All models featured poured babbitt main bearings. Round connecting rods and billet-turned crankshafts were now used only on the 6 HP and larger models; the connecting rods featured a brass babbitt lined box on either end. The 5 HP and smaller models now used a drop forged steel I-beam connecting rod having a poured babbitt big end bearing and a bronze bushing at the small end along with a drop forged steel crankshaft. The 5 HP and smaller models continued to use a one-piece cylinder/frame/base casting. The 6 HP and larger models use the enclosed cambox. The 2.5-5 HP ignitor equipped models use an eccentric, inboard of the cam lobe, to drive the ignitor pushrod.

The ignitor system on the 1 HP model was jump spark, but all other models were available with either jump spark or make-and-break ignition. The friction drive 'auto sparker' continued to be an option.

Catalog 14 illustrates a different type of gasoline mixer (carburetor) than is shown in Catalog 13. On November 10, 1908 the company received a patent for a new gasoline mixer (this date is on the mixer). This is an air valve type of mixer, with an adjustable air bypass passage around the air valve. With this type of mixer a poppet valve is located in the main throat and a gasoline passage communicates to a hole in the valve seat. On the intake stroke, the air valve is lifted from the seat and the resulting air pressure drop across the valve allows gasoline to spray from the hole and mix with the air stream. A needle valve is used for air/fuel ratio adjustment. A variation of this mixer was available for use with gaseous fuels. This style of mixer was used until approximately 1916. See figures 4 and 5 for views of this mixer.

Portable saw rigs were shown, although the available sizes are not listed.

The two cylinder model, of greater than 25 HP, is described briefly on one page, which indicates that technical details were available in a 'Bulletin C.' The basic arrangement of these engines is that of plain jacket horizontally opposed cylinders, double flywheels and a 'flat' double throw crankshaft. A throttling governor was standard equipment; fuel was gas or gasoline. An air starting system and air compressor were furnished with the engines.'

Transition Engines

The 1916 catalog indicates that the low tension gear-driven Sumpter rotary magneto had been adopted four years earlier, which would have been 1912. An uprating of certain models took place around 1912, as evidenced by one engine in the author's collection. This model B engine is rated as '6 horsepower/size 5' and is constructed like the earlier 5 HP model having the one-piece cylinder/frame/base casting. A round connecting rod, typical of 6 HP and larger models, is used. The engine is equipped with a Sumpter magneto and make-and-break ignitor. Like earlier 2.5-5 HP models, the ignitor pushrod is operated by an eccentric on the camshaft inboard of the exhaust cam lobe. The eccentric and cam lobe are not enclosed in the cam box. This engine has the open front frame casting with a sheet metal splash shield. I have also seen smaller transition Lausons built with the one-piece cylinder/frame/base casting and equipped with the Sumpter magneto.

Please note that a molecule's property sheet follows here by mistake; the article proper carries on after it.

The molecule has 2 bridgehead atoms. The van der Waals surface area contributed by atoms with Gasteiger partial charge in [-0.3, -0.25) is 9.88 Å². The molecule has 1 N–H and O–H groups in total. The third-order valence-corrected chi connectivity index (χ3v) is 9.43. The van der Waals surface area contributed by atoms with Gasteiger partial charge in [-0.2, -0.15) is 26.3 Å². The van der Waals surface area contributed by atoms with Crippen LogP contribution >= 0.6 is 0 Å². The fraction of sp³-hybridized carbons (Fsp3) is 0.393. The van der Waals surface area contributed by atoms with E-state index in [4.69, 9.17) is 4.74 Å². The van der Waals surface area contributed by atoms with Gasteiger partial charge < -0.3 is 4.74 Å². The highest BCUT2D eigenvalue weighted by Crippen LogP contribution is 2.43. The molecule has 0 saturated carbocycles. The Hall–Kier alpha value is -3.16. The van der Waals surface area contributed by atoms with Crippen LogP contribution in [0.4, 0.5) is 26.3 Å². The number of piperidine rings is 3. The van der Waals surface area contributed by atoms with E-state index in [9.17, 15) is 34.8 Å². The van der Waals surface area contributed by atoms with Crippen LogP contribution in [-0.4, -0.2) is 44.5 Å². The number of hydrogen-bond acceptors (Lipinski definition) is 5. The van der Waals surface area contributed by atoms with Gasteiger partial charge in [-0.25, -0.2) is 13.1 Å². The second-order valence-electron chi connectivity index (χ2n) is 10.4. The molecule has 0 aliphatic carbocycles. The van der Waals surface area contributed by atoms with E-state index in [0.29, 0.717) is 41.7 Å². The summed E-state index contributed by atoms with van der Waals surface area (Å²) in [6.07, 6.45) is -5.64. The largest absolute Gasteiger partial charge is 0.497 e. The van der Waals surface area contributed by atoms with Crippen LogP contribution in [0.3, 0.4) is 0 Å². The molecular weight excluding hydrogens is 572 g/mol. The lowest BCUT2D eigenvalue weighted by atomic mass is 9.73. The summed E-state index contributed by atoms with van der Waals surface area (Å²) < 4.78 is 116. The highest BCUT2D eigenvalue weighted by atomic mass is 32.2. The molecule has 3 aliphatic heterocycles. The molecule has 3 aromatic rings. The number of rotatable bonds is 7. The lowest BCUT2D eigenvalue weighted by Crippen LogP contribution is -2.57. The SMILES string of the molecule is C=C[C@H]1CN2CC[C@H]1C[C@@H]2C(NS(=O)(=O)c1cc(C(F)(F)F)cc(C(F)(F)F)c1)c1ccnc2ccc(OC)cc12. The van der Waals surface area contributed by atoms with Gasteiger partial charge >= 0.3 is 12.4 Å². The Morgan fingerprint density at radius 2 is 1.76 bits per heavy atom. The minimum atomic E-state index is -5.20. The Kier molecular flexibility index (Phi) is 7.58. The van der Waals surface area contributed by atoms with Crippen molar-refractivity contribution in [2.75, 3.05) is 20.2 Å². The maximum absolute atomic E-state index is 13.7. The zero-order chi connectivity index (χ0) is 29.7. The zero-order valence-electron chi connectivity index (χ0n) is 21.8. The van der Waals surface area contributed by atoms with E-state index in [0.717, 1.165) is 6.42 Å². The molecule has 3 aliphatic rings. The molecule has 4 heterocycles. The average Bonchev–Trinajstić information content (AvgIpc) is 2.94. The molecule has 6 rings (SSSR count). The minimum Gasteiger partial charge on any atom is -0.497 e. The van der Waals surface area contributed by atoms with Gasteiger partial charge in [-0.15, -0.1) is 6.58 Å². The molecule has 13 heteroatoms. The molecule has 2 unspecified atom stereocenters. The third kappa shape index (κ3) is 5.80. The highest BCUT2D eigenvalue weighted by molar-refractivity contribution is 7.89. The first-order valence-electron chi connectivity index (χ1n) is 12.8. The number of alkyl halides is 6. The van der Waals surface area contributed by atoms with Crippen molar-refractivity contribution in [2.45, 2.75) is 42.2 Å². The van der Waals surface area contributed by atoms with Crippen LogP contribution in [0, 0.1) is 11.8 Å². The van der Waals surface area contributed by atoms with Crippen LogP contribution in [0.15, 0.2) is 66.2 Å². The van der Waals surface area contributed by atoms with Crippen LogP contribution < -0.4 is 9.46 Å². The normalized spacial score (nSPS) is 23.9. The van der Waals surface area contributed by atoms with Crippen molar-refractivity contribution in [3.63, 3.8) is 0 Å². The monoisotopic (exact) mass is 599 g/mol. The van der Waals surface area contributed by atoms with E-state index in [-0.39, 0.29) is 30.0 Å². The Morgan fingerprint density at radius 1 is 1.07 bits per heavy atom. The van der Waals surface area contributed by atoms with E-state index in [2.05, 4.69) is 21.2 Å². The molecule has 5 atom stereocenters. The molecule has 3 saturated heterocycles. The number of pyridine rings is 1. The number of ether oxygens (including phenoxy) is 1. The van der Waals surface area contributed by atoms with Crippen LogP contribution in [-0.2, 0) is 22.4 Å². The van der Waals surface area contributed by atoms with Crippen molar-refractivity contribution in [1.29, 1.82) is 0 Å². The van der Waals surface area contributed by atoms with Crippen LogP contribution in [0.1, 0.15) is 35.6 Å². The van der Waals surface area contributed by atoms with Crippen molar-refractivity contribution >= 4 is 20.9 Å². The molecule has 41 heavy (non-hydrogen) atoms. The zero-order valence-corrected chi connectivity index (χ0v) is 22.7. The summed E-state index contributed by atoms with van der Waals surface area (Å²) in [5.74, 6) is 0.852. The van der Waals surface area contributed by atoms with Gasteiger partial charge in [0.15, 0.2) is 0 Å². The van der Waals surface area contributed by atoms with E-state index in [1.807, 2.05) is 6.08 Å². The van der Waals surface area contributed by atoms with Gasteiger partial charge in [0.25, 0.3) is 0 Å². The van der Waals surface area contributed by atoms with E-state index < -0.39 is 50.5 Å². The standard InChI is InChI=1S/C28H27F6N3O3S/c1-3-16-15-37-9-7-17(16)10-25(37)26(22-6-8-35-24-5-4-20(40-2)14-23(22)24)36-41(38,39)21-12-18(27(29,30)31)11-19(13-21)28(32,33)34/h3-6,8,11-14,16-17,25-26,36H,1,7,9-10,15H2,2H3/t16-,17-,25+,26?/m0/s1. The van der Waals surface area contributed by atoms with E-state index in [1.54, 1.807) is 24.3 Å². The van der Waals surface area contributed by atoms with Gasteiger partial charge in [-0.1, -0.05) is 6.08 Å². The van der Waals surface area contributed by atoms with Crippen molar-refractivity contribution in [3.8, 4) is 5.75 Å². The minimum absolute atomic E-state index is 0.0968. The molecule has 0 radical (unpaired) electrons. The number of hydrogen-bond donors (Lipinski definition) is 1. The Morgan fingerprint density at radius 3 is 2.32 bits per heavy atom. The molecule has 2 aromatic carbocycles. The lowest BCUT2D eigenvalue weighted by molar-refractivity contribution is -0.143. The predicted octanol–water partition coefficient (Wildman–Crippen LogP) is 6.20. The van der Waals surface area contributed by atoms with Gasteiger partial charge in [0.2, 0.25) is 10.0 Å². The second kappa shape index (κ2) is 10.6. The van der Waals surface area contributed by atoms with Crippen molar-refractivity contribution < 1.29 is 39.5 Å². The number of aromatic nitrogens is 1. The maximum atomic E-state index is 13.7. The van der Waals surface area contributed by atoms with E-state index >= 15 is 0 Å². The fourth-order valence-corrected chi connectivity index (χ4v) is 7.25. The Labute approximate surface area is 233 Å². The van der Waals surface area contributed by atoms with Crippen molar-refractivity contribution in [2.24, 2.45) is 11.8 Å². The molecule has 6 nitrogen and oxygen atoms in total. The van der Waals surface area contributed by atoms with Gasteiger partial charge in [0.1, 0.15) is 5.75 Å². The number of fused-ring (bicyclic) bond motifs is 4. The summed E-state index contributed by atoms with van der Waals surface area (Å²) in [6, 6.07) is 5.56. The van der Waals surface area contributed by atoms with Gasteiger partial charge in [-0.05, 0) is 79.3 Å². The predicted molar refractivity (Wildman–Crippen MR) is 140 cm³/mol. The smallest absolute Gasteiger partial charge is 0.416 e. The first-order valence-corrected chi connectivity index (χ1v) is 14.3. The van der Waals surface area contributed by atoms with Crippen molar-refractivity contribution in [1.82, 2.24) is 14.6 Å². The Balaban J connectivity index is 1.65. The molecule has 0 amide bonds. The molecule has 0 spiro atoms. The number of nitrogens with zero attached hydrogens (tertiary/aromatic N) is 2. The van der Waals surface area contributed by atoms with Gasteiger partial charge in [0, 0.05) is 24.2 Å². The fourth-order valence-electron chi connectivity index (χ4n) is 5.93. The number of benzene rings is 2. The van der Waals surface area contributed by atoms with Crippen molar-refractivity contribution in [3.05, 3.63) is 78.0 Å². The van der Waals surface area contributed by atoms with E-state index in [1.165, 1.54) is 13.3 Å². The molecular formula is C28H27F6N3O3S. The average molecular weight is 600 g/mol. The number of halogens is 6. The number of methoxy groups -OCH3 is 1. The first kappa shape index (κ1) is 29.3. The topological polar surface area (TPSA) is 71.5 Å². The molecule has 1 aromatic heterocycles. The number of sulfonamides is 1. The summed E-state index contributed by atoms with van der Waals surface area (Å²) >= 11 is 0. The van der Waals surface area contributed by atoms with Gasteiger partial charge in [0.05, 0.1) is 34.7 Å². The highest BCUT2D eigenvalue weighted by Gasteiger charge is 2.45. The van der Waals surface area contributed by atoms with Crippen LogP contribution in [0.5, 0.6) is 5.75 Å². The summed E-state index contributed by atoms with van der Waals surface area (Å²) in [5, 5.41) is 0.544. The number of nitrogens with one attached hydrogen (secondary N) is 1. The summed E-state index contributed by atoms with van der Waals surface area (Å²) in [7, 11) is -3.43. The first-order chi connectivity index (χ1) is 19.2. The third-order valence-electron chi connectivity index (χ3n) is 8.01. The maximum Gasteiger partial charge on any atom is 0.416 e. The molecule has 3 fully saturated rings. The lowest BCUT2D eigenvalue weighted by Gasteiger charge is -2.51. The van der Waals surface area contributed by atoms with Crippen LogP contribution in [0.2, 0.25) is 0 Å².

By 1914, the engine frame on all models (2 HP and above), had been redesigned to close the front end 'between the main bearing saddles. A rounded wall was added to this region of the casting and a similarly shaped full length cast iron crank guard was located over the connecting rod and crank throw. At some point separate castings for the cylinder, frame and base were adopted on the smaller models; that was probably done at the same time.

Sales Brochure: Probably printed in 1913, lists the following models:

MODEL

HP

RPM

Z

1.5

550-575

ZA

2

450-500

AB

3

450-500

AC

4.5

400-425

BC

6

350-375

CD

8

315-335

D

10

315-335

DE

12

315-335

E

14

275-300

F

18

275-300

G

22

275-285

H

28

275-285

The engines shown in this brochure have the cast-rounded frame and crank-guard, Sumpter magneto and 1908-pat-ent mixer. The smaller sizes now have an enclosed cam box. All of the models shown have hit and miss governing; the governor arm is now equipped with a speed changing screw. Portable, semi-portable and stationary types were available.